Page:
Glenn Munday’s 400-cube HQ SS survivor

Having retained both the same owner and much of its period character for nearly 35 years, Glenn Munday’s HQ SS is a true 80s survivor

Photographers: Ellen Dewar

Ever wondered which car was the first to ever rip a skid on the Summernats burnout pad? Well, it was the HQ SS you see here. This Quey and its owner, Glenn Munday, were right in the thick of it at the very first ’Nats in 1988.

First published in the September 2022 issue of Street Machine

Happily, Glenn’s HQ has somehow survived the subsequent 34 years essentially as-is, so we thought it high time we got the full story on the car from the man himself.

Your HQ christened the Summernats burnout pad. How did that come about?

I remember it like it was yesterday. [Car-crafting legend] Peter Fitzpatrick and I were really good friends with [Summernats promoter] Chic Henry, and we helped him out when he ran the last Street Machine Nationals at Canberra for the Australian Street Machine Federation, after which Chic broke away to put on his own show.

In the lead-up to Summernats 1, Chic had a promotional day for the opening of the new burnout track and needed a couple of cars. He called Fitzy and me, and we were like, “Hell yeah.” Fitzy brought his ‘Broomstick’ Brougham and Chic also had his Chev there. Near the end of proceedings, Chic came up to us: “The TV cameras want one of us to do a burnout.”

I told Fitzy to go for it, but he said, “Nah, you do it.” I had the virgin asphalt all to myself, not a single mark on it. I went from the startline down to the pad, did a doughnut and kept into it all the way back to the startline. Fitzy and I still grin about it.

How do you know Fitzy and Chic?

Fitzy and I have been mates for a long time; we started the ACT Street Machine Association, which is where we both met Chic. I’m particularly proud of our long friendship.

I was invited to display the SS as part of the Summernats 30 celebrations, and then I was even more proud to have the SS lead the hearse at Chic’s memorial [in May this year]. He was such a generous person; he was still driving the bus to and from the hospital the year he died.

Tell us about the history of your HQ.

I bought it in about ’82. It was fairly original – 253 and Aussie four-speed. Being only 10 years old, it was pretty tidy. I was an apprentice machinist back then, and I used it to drive to work, to tech – it was my daily driver. Around 1985, I pulled it off the road, stripped it back to bare metal and gave it a full two-year rebuild.

It was at this point the flares were added to cover 15×10 American Racing wheels. It got a 307 Chev out of an HK and we cut the bonnet for the tunnel ram. Charlie Nordouse did the bodywork, while Phil Davis looked after the paint – both mates of mine.

What other mods were done?

There was the Statesman nosecone, the bumper overriders and the P6 LTD tail-lights – we cut the bumper, made them fit and had the bar re-chromed. I also redid the original Houndstooth interior in lime green.

You wouldn’t do those kinds of mods today, but that’s what we did back then. I call them ‘the sins of the 80s’.

Looks like the car has hardly changed in 30-plus years?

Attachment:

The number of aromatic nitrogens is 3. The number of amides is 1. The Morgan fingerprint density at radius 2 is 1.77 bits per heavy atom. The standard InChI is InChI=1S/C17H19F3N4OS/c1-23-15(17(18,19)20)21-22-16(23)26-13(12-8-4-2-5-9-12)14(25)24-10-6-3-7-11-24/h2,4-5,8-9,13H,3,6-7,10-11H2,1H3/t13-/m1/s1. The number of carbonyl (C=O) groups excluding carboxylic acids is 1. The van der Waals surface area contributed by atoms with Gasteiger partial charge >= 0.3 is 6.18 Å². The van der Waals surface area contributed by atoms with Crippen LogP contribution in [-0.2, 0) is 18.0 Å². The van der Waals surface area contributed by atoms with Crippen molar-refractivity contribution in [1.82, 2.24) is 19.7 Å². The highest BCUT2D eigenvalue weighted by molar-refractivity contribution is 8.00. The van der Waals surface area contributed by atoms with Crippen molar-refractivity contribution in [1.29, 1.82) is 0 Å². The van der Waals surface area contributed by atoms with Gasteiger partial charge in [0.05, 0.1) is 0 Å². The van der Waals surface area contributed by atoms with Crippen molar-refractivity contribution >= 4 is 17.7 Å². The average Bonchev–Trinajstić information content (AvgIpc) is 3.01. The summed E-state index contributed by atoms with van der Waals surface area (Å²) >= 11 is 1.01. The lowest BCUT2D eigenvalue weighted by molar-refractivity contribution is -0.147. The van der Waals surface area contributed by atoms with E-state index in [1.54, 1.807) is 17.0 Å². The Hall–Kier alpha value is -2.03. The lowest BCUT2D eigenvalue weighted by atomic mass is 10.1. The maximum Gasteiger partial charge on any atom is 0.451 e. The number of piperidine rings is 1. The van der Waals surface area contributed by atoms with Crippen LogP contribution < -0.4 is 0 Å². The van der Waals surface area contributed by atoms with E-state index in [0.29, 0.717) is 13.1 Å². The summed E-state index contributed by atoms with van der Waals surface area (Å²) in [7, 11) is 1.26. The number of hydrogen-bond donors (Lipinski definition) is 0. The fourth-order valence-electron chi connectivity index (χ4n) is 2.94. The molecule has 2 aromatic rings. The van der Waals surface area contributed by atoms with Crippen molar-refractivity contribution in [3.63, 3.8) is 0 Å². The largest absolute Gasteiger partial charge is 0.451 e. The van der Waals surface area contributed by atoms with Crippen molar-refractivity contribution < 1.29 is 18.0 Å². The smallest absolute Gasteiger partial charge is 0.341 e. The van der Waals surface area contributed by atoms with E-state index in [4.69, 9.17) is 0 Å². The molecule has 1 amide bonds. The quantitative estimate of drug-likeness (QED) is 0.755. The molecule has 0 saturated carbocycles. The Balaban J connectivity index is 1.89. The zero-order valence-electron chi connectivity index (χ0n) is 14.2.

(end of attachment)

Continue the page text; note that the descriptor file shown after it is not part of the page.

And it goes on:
Yep, it’s still almost exactly the same as it was at Summernats 1. The 307 didn’t last long; some mates worked at an engine reco shop and had this 400 Chev, and they said, “How about we build it up and put it in Glenn’s car!” It’s got fuellie heads and lots of other good bits, but cost me stuff-all.

That engine and the Super T10 are both still in the car today. About five years ago, I thought the car needed a change and decided to give it a bit of a birthday. A mate had these Center Line wheels and offered ’em to me at the right price.

A few changes inside as well?

The lime green interior was one 80s sin I was happy to undo. Tony from AllTrim redid the whole lot, including the new Houndstooth inserts and factory-style door trims.

I also replaced the gauge fascia to accommodate a factory AM radio, and added some billet pedals. However, I kept the alloy rollcage, Mr Gasket bang-shifter and mesh headrests – all of which will never date.

How have you managed to keep the car in such good condition?

It’s done a lot of sitting in the shed with the cover over it. Being painted in 1985, there’s almost no paint left on it now from having the buff run over it so many times. Sure, I’ve had to brush-touch a few spots here and there, but when I give it a good wax, I reckon it still holds its own.

Are you getting the car out and about a bit more these days?

It’s done numerous weddings and funerals, but over the past three or four years it’s definitely been getting out a lot more. My son Jake is 25 now, and he drives it as much as I do. He also takes my ’97 Silverado and ’07 Harley out as well, because he knows how to look after things and not screw shit up. He actually entered the SS under his name at Summernats 31 – he’s basically taken over from where I left off.

We’ll never sell it; it will become his when I die. It’ll be in the family for a long, long time. Yeah, it might be a bit 80s, but its iconic – just the way I like it.


Colour: Lettuce Alone
Brand: 400ci small-block Chev
Intake: Weiand tunnel ram
Carbies: Twin Holley 600cfm
Heads: Chevrolet double-hump fuellies
Cam: Comp Thumpr
Ignition: MSD
Exhaust: Hurricane extractors, 2.5in Hooker mufflers
Gearbox: Super T10
Diff: 10-bolt Salisbury
Suspension: Lowered springs, Monroe Gas shocks (f & r)
Brakes: Factory discs (f), factory drums (r)
Wheels (then): American Racing; 14×8 (f), 15×10 (r)
Wheels (now): Center Line Qualifier; 15×7 (f), 15×10 (r)
Tyres (then): BF Goodrich T/A; 245/50R14 (f), 265/50R15 (r)
Tyres (now): Yokohama 225/60R15 (f), Hankook 265/50R15 (r)